When someone enters a property, they have a belief that they will not be injured. The person that owns the property or the non-owner resident of the property is responsible for maintaining safe surroundings. This is known as “premises liability.” Anyone who has control over a piece of property must do everything possible to keep people on that property safe due to the responsibility of premises liability.
Liability for an accident or injury is determined by laws and procedures of the state of Texas. In many cases, the status of the injured person is a determining factor in assigning liability, as are the condition of the property and the activities of the owner.
Legal Status of the Injured Person
There are four categories of visitors that the courts have recognized, and the property owner’s responsibilities may change as the visitor’s status changes.
- Business Invitee
- Social Guest
A business invitee is invited to the property that is owned or controlled by another. The invitee would be a customer in a store or a fan at a sports stadium. The invitation imparts a responsibility to the owner to take reasonable steps to keep the premises safe. If the conditions on that property are not maintained in a safe manner or violate building codes, the owner could be liable for any accident or injury that an invitee might suffer.
A social guest would be described as a friend, neighbor, or co-worker, who was invited onto the property by the owner. A licensee also enters the property with the permission of the owner but not for direct interaction with the owner. A licensee might be a utility worker who needs access to the box to repair the neighbors hook-up.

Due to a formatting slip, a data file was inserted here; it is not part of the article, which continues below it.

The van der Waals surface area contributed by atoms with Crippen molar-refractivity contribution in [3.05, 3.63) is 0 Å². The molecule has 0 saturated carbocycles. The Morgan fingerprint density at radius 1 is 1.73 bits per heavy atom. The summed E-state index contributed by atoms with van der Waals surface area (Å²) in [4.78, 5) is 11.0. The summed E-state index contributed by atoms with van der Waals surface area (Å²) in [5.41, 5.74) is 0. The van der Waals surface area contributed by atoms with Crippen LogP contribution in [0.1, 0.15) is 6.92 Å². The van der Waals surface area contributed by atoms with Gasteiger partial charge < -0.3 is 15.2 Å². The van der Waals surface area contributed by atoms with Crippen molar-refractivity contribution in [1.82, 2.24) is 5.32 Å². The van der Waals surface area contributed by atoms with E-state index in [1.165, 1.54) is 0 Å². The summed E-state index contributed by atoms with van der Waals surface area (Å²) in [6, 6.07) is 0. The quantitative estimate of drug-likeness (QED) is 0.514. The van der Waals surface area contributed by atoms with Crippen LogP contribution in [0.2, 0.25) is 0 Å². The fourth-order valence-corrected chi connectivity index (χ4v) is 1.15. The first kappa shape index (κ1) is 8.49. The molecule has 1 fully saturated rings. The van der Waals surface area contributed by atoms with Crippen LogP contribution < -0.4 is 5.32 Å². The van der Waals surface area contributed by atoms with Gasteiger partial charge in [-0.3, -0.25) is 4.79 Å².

A social guest enters the property with the consent of the owner and the licensee enters the property for his/her own purpose; however, the landowner has a duty to warn the guest and licensee of any dangerous conditions that might be present on the property. If the handrail is broken, there is a duty to warn but there is no requirement that the defects or dangerous conditions be repaired for the visitor’s safety. If the danger is a guard dog, then the owner must take reasonable care to protect the guest or licensee.
A trespasser enters the property without any rights at all. A trespasser enters the property with no expectation that the property will be safe. If the property owner discovers the trespasser on the property, he or she has a duty to warn if the danger is not obvious, latent. However, there is no requirement that the trespasser be notified of any potential dangers conditions that are obvious, patent.
A visitor might be considered a business invitee, but if they are asked to leave the premises for some reason, at that point they could have their status changed to that of a trespasser. The same is true for a licensee who oversteps the boundaries set by the landowner.
If you have suffered a personal injury, contact the professionals at The Law Offices of W.T. Johnson for a free consultation.